Five Key Estate Planning Documents: Not Just for the Rich
A will isn’t enough
Your life is full of ways you protect yourself. Own a home? You’ve got homeowner’s insurance. Own a car? You’ve got auto coverage. If you’re smart, you’ve also added a personal liability policy. And if anyone’s relying on your income, you have term life insurance, right?
Which makes it sort of odd that when it comes to protecting yourself as you age and protecting your family when you die, you’re likely dropping the ball. Many people don’t have a basic will, nor the other legal documents crucial to navigating old age and mortality.
A will kicks in once you’re dead, and it has some logistical drawbacks (more on this in a sec).
Given increasing longevity, you should be even more motivated to create a few documents now that will ensure that while you are alive your financial and healthcare needs can be overseen by someone you trust.
If you have a very simple financial life – minimal assets, no blended family or special needs children – you may find an online estate planning package, such as Nolo’s Will Maker Plus, can be a cost-effective option to create your estate documents. But spending $1,500 to $2,000 or so to work with an estate planning attorney can be smart to ensure you’ve got all the angles covered. If friends or colleagues don’t have good leads, check out the online search at the National Association of Estate Planners & Councils.
Here’s what you want to get in place:
Advance directive: Also known as a living will. This is where you spell out the level of care you want (and don’t want) if you become unable to express those wishes directly to your caregivers. You can easily DIY this. Download a copy of your state’s advance directive at Caring.com.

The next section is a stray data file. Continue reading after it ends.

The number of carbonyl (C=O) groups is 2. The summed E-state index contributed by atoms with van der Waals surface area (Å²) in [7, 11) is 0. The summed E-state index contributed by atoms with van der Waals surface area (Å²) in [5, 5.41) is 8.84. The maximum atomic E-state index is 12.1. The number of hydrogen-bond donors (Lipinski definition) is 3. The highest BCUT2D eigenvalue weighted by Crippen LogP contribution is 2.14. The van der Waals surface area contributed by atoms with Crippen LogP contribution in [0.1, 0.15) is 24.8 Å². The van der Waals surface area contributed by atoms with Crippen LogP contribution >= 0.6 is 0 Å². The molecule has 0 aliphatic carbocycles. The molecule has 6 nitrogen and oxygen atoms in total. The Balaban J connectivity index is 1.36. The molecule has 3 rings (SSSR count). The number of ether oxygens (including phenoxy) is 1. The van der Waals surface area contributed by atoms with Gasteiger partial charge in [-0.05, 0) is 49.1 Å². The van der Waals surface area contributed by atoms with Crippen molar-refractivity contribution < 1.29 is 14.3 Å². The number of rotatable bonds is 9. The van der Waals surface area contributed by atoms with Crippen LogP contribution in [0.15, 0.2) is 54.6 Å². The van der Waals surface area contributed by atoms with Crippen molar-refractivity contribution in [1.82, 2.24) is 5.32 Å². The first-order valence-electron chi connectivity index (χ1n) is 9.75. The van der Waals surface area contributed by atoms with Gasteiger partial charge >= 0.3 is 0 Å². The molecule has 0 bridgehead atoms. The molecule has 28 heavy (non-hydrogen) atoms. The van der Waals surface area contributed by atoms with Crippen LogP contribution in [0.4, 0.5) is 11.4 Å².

Healthcare agent/proxy: This document appoints someone you choose to be your advocate if at some point you can’t speak up and remind your caregivers what’s in your advance directive.
Durable power of attorney: This appoints someone you choose to be able to step in and handle your finances if you ever become unable to oversee bills and investments. Once you have a DPOA document, share it with the banks and any financial institutions where you have investment accounts. You want to confirm that your DPOA passes their inspection. Some financial institutions are very picky about this and may ask you to follow their rules. Better to know that now.
A revocable living trust: This has nothing to do with how much money you have. This is about saving your loved ones time, money and headaches. If you only have a will, your state’s law may require that the will get court approval, which is called probate.
Going through probate can be a burden on your heirs. It also is a public filing. If your state law will push your family into probate court, you might want to consider creating a living revocable trust. When you die with a trust, the transfer of your assets to your beneficiaries is seamless and private. No court approval needed.
And don’t worry. You are in charge of everything. While you are alive, you can be the trustee of your trust. That means you are in the driver’s seat. You can add or remove assets from the trust and make changes any old time. That’s the “revocable” part; nothing is written in stone here. When you create the trust you will also name a successor trustee. That’s the person who takes over when you die and simply follows whatever you have laid out in the trust.
One important caveat: A trust is like an empty file folder. It has to be filed with your assets. That’s called “funding the trust” and requires changing the title on assets – a home, a boat—or the beneficiary on an investment account. If you create a trust and don’t go through this process, your loved ones are going to end up in probate, though eventually your wishes spelled out in the trust will be followed.
A will: This is where you can spell out who you want to be given certain treasured items – the china, jewelry, etc. If you have minor children, it’s also where you appoint a guardian. If you have a trust you still want to have a will too. A “pour over” will complements a trust. It ensures that any assets you didn’t get around to formally transferring to your trust when you were alive, will be disbursed according to what you’ve laid out in your trust, once you die.